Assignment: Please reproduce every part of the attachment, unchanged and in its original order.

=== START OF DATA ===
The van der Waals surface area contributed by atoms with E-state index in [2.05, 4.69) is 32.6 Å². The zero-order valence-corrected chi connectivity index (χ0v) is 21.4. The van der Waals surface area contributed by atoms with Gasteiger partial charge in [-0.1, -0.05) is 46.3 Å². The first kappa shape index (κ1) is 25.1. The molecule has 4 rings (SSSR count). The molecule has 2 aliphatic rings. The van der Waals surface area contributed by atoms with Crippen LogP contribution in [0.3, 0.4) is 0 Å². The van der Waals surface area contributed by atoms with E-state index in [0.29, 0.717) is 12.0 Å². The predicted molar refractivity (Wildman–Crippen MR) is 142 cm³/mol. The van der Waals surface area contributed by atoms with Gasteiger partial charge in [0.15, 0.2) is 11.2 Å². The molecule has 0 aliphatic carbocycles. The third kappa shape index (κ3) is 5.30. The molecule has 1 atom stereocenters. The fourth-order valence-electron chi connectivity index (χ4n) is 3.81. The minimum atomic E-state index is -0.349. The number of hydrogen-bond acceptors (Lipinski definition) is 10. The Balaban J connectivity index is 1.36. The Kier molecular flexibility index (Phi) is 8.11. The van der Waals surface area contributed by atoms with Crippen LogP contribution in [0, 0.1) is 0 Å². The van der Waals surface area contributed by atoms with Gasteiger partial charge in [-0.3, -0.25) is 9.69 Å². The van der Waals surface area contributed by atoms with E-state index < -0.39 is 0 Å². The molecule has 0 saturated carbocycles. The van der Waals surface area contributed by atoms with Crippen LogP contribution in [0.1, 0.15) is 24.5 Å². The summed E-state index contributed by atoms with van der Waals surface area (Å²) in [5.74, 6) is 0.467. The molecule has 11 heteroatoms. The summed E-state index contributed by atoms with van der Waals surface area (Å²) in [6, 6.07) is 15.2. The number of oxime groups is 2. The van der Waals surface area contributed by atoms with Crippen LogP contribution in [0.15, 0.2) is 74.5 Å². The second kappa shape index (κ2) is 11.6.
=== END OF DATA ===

The van der Waals surface area contributed by atoms with E-state index in [2.05, 4.69) is 32.6 Å². The zero-order valence-corrected chi connectivity index (χ0v) is 21.4. The van der Waals surface area contributed by atoms with Gasteiger partial charge in [-0.1, -0.05) is 46.3 Å². The first kappa shape index (κ1) is 25.1. The molecule has 4 rings (SSSR count). The molecule has 2 aliphatic rings. The van der Waals surface area contributed by atoms with Crippen LogP contribution in [0.3, 0.4) is 0 Å². The van der Waals surface area contributed by atoms with E-state index in [0.29, 0.717) is 12.0 Å². The predicted molar refractivity (Wildman–Crippen MR) is 142 cm³/mol. The van der Waals surface area contributed by atoms with Gasteiger partial charge in [0.15, 0.2) is 11.2 Å². The molecule has 0 aliphatic carbocycles. The third kappa shape index (κ3) is 5.30. The molecule has 1 atom stereocenters. The fourth-order valence-electron chi connectivity index (χ4n) is 3.81. The minimum atomic E-state index is -0.349. The number of hydrogen-bond acceptors (Lipinski definition) is 10. The Balaban J connectivity index is 1.36. The Kier molecular flexibility index (Phi) is 8.11. The van der Waals surface area contributed by atoms with Crippen LogP contribution in [0, 0.1) is 0 Å². The van der Waals surface area contributed by atoms with Gasteiger partial charge in [-0.3, -0.25) is 9.69 Å². The van der Waals surface area contributed by atoms with E-state index < -0.39 is 0 Å². The molecule has 0 saturated carbocycles. The van der Waals surface area contributed by atoms with Crippen LogP contribution in [0.1, 0.15) is 24.5 Å². The summed E-state index contributed by atoms with van der Waals surface area (Å²) in [5.74, 6) is 0.467. The molecule has 11 heteroatoms. The summed E-state index contributed by atoms with van der Waals surface area (Å²) in [6, 6.07) is 15.2. The number of oxime groups is 2. The van der Waals surface area contributed by atoms with Crippen LogP contribution in [0.15, 0.2) is 74.5 Å². The second kappa shape index (κ2) is 11.6.